“Gracie, you haven’t changed a bit!” my mom says, over and over. She says I act exactly the same as I did in Seattle … except that I now like to sleep under a table instead of on the sofa. Well, there’ a reason. Our housemate Ophelia has cornered the sofa, literally.
As we were coming home from the airport, my mom gave me the scoop (!) on our new life here.
“The city is bigger than Seattle,” she said, “and there are more ways for dogs to get into trouble. So we’ll be looking into obedience classes. Won’t that be fun?”
I can think of another word for obedience but hey, you never know. Hopefully my mom will choose a class that believes in training with treats. But then she said, “And Gracie, you’ll have to go on a diet and we’ll go on LOTS of walks together. I’ve been eating too much Philly food myself — pizza, bagels and even a muffin now and then. So you will be motivating me to go on walks and stay fit.”
Did I mention that my mom works out in a gym? She’s got great muscle tone. But she does love to eat. “If I had six months to live,” she says, “I would say skip the surgery. I’ll eat a big steak dinner with a baked potato and pie with ice cream for dessert. Every night.”
So now I realize I’ve flown here to be my mom’s fitness motivation coach. Great. Do I get a raise?
Then she told me the sad news about Ophelia, formerly our fattest housemate. “Ophelia hasn’t been eating,” she said. “We went to Penn for an ultrasound. She’s got something going on but I’m not going to do the surgery and chemo, if it’s cancer. She’s at least 13 years old and frankly, I wouldn’t want this for me.”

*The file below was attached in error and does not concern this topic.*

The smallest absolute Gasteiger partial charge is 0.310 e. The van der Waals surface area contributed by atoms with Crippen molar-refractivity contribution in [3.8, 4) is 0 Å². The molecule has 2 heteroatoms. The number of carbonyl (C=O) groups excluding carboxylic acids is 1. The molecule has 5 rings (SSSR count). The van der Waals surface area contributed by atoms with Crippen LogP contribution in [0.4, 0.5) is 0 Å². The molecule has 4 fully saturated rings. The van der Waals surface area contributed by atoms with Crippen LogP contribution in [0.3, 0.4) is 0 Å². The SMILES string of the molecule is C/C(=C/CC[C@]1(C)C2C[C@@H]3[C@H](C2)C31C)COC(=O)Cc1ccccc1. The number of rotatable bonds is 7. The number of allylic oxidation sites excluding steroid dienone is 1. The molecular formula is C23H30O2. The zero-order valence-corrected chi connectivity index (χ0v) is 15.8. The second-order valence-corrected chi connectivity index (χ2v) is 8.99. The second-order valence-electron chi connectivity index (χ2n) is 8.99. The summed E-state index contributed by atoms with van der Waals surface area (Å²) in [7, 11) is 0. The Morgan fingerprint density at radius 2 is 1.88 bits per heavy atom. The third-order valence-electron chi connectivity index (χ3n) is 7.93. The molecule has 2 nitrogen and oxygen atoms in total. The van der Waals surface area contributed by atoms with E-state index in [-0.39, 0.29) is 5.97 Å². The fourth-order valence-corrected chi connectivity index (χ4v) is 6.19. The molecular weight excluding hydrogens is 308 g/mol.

So Ophelia is getting treated with meds. My mom force feeds her 4 times a day, gives her fluids and even adds a B-12 shot every week.
“When she gets more of the meds,” my mom said, “she’ll be eating again. We had to get a dosage in liquid form because the pills are so tiny they turn to crumbs when I cut them in half. And then I gave her the wrong dose of meds for a couple of days. But we are back on track now.”
Hey mom, just give me Ophelia’s food. I love cat food.
“Maybe you can talk to Ophelia,” my mom said wistfully. “After all you both spent several hours in the cargo hold of a cross-country flight. She likes you.”
Great. Now I’m my mom’s fitness coach AND I have to play social worker to a cat.
What I really don’t understand is Ophelia’s love for my mom. Even though my mom forces food down her throat and sticks needles into her skin, Ophelia responds with love. She jumps up on my mom’s lap and sits there, purring so loudly I can hear her across the room. My mom says, “See, Gracie – that makes it all worthwhile.”
If you say so, mom. Time for another nap.